Having spent a year collecting favourable reviews on the world festival circuit, one of the more interesting, challenging Brit flicks that played last year’s Edinburgh International Film Festival, writer/director Helen Walsh’s gritty The Violators, is released across the UK this Friday. 

Excluded from school and society and having given evidence against her abusive father, brittle, tough but vulnerable 15-year-old Shelly (Lauren McQueen in a star-making turn) plays surrogate mother to her two brothers – young, pre-pubescent Jerome (Callum King Chadwick) and adult waster Andy (Derek Barr) – struggling to keep the family together against the odds which isn’t easy when deadbeat Andy owes money to local loan shark/gangster Mikey (Stephen Lord). 

While a redemptive love may be offered by nice-guy neighbor and army cadet Kieran (Liam Ainsworth), Shelly is flattered and swayed by the attentions of the middle-aged Mikey who’s taken a vulpine interest in the teenage girl, offering a friendly, caring ear, showing her a bit of adult attention, overlooking Andy’s debts and buying increasingly expensive gifts for Jerome and Shelly, squiring her around in his plush Range Rover, grooming her, insidiously working his way into her life. 

But the predatory Mikey isn’t the only one taking an interest in Shelly. Privileged, cultured, middle-class teen Rachel (Brogan Ellis) is stalking her, inserting herself into Rachel’s life, entering into a tentative friendship with the worldly but still naïve Shelly while keeping a watchful eye on Mikey. But as Shelly is drawn into relationships with the manipulative Mikey and the ambiguous Rachel, who can she trust?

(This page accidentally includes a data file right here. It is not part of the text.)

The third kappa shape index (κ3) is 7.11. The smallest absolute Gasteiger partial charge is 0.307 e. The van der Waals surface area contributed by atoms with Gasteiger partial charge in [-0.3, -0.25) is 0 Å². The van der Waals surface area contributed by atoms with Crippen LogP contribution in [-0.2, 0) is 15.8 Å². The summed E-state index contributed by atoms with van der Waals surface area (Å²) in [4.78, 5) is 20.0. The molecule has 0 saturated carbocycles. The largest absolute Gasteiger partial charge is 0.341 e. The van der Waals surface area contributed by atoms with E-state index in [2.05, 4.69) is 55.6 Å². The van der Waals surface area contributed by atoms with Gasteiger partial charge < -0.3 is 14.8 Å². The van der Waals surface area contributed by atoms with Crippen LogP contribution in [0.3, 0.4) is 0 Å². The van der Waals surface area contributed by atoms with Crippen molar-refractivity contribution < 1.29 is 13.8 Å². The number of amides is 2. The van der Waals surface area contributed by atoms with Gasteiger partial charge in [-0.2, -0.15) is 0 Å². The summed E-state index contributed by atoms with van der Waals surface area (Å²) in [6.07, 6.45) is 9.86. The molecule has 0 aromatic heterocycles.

Already acclaimed as a novelist and the author of the controversial, uncompromising Brass, there’s echoes of Andrea Arnold’s Fish Tank and Pawel Pawlikowski’s My Summer Of Love about Walsh’s stylish debut feature The Violators which draws on the likes of the Dardennes Brothers and Lukas Moodyson, rather than the kitchen sink Social Realism of Ken Loach or the snotty, middle-class, condescension of Mike Leigh, to create a coming-of-age drama that’s moody and resolutely cinematic. 

Working from her own refreshingly spare screenplay, The Violators shows rather tells, Walsh’s vision of urban decay as beautiful and pastel-paletted as it is brutally desolate, the long-legged Shelly, on the cusp of womanhood but still undeniably a child, negotiating some very treacherous waters. One of the things that immediately strikes you about the film is just how minimalist the script is, how quiet the film is – words are like bullets, weapons that Walsh refuses to waste, as much going on beneath the surface, legs paddling frantically, as above. 

There’s a grubby, fairytale dreaminess almost to Mikey’s pursuit of Shelly, his courtship both tender and calculating even as you feel your skin crawl and Lord is wonderful as the charming, bottom-feeding, underclass predator, a seductive big bad wolf in a very dark, dark wood, while Brogan Ellis fascinates as the lonely, damaged Rachel, needy and manipulative, passive/aggressive, craving attention, affection, love, her relationship with Shelly always ambiguous, a blossoming Sapphic curiosity undercut with something more queasily reptillian. In any other film, you couldn’t take your eyes off Ellis but The Violators is owned, body and soul, by Lauren McQueen who, like Walsh, makes her feature debut in a raw, instinctive performance that’s the most exciting thing to happen to British cinema since Jack O’Connell swaggered on to the scene. 

Subtle, grim and transgressive, The Violators is an ultimately hopeful coming-of-age drama, that marks the assured debut of not one but two fresh British talents.

Movie Review: The Violators
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